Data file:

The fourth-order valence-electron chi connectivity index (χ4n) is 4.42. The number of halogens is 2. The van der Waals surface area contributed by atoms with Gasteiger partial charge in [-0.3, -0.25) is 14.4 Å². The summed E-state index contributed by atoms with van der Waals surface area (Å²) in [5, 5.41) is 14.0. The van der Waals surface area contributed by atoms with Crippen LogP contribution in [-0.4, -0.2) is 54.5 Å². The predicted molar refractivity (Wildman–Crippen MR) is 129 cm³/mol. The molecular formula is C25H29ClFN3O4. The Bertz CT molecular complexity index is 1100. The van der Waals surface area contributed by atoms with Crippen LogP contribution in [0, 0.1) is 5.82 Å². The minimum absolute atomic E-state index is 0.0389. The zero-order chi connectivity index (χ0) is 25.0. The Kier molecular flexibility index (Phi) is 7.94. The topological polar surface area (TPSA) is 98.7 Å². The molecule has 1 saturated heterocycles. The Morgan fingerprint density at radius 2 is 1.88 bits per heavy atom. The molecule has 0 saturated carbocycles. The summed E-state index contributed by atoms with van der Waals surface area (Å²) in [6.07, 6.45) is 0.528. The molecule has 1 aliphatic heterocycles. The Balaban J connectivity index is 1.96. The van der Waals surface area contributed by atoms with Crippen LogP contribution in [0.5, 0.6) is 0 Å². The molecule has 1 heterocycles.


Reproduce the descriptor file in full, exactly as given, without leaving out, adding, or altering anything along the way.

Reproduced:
The fourth-order valence-electron chi connectivity index (χ4n) is 4.42. The number of halogens is 2. The van der Waals surface area contributed by atoms with Gasteiger partial charge in [-0.3, -0.25) is 14.4 Å². The summed E-state index contributed by atoms with van der Waals surface area (Å²) in [5, 5.41) is 14.0. The van der Waals surface area contributed by atoms with Crippen LogP contribution in [-0.4, -0.2) is 54.5 Å². The predicted molar refractivity (Wildman–Crippen MR) is 129 cm³/mol. The molecular formula is C25H29ClFN3O4. The Bertz CT molecular complexity index is 1100. The van der Waals surface area contributed by atoms with Crippen LogP contribution in [0, 0.1) is 5.82 Å². The minimum absolute atomic E-state index is 0.0389. The zero-order chi connectivity index (χ0) is 25.0. The Kier molecular flexibility index (Phi) is 7.94. The topological polar surface area (TPSA) is 98.7 Å². The molecule has 1 saturated heterocycles. The Morgan fingerprint density at radius 2 is 1.88 bits per heavy atom. The molecule has 0 saturated carbocycles. The summed E-state index contributed by atoms with van der Waals surface area (Å²) in [6.07, 6.45) is 0.528. The molecule has 1 aliphatic heterocycles. The Balaban J connectivity index is 1.96. The van der Waals surface area contributed by atoms with Crippen LogP contribution in [0.5, 0.6) is 0 Å². The molecule has 1 heterocycles.